3. Value Capture:  Jeans and jackets are leased to customers from €9.95 a month for a period of 12 months. A once-off subscription fee of €29 is applied. MUD Jeans also take back pre-owned jeans with ≥96% cotton, both from their own production and from other brands. Customers that supply a pair of jeans receive a €10 discount or a month free lease (MUD Jeans, 2018).

Strategies for degrowth/ sufficiency: MUD Jeans openly declare their aim to work towards slow fashion and conscious consumption “by taking action, being transparent and supporting sufficiency” (MUD Jeans, 2019, p. 12).  Strategies used include moving from ownership to product usage through the lease-a-jeans service and extending product lifetimes through a repair service for the leased clothing: “we try to expand the life of our MUD Jeans and empower our customers to minimize their environmental footprint” (MUD Jeans, 2019, p. 31). In conjunction with that, MUD Jeans provide washing instructions for their products to ensure that material quality is retained. The company also tries to offer long-lasting pieces through a permanent and seasonless collection of items that can be worn irrespective of current fashion trends (Steinlechner, 22.10.2020). Additionally, MUD Jeans have spoken out against overconsumption in relation to Black Friday shopping discounts and have organized alternative events such as a 2018 event create something instead of buying new (MUD Jeans, 2018) and in 2020 of “Turning Black Friday Blue” by closing the online shop and only selling vintage jeans on the day (Steinlechner, 24.11.2020).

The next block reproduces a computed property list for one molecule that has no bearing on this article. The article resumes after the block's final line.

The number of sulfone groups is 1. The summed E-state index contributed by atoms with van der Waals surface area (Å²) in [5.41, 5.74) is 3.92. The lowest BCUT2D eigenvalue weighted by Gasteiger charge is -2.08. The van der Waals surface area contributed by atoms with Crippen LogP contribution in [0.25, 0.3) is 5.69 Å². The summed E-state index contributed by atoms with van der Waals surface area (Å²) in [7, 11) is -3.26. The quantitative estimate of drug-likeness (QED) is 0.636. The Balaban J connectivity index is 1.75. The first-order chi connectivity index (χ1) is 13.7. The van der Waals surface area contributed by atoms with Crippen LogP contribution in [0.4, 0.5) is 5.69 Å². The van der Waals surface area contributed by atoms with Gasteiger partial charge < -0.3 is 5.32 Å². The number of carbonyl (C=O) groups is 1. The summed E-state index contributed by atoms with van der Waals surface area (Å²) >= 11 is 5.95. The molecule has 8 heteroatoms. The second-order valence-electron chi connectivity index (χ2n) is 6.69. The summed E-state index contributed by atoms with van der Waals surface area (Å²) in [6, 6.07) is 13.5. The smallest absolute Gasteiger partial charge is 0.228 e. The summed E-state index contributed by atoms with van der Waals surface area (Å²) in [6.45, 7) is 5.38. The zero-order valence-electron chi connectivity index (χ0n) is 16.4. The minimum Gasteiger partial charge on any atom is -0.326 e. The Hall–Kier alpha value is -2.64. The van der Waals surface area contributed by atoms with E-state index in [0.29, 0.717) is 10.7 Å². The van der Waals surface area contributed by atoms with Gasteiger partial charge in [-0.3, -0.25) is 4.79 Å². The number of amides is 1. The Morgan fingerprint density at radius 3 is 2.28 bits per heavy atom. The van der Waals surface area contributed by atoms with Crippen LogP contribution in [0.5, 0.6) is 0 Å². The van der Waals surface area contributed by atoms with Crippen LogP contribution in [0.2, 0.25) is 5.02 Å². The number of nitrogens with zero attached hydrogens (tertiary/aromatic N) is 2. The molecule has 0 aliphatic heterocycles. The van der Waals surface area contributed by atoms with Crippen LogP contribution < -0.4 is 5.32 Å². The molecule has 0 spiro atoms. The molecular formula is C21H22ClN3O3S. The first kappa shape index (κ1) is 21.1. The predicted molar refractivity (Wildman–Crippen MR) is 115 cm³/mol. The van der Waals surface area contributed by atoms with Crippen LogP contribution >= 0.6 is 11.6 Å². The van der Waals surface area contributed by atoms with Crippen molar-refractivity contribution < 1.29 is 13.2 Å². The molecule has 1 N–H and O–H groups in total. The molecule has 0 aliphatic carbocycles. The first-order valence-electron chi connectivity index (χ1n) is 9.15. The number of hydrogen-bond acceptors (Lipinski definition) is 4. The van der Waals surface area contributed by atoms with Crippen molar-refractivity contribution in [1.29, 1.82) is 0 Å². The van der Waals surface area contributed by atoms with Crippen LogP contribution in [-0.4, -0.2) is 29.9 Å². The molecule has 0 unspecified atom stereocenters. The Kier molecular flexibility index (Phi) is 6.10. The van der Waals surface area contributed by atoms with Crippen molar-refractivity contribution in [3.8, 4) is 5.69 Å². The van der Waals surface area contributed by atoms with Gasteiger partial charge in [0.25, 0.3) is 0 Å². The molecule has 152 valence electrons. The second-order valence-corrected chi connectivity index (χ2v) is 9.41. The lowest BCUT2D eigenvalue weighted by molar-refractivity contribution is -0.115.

Interestingly, the 2018 Sustainability Report also touches on business growth, stating that MUD Jeans want to stabilize their company’s growth once a production capacity of 500.000 jeans/year is reached (MUD Jeans, 2018).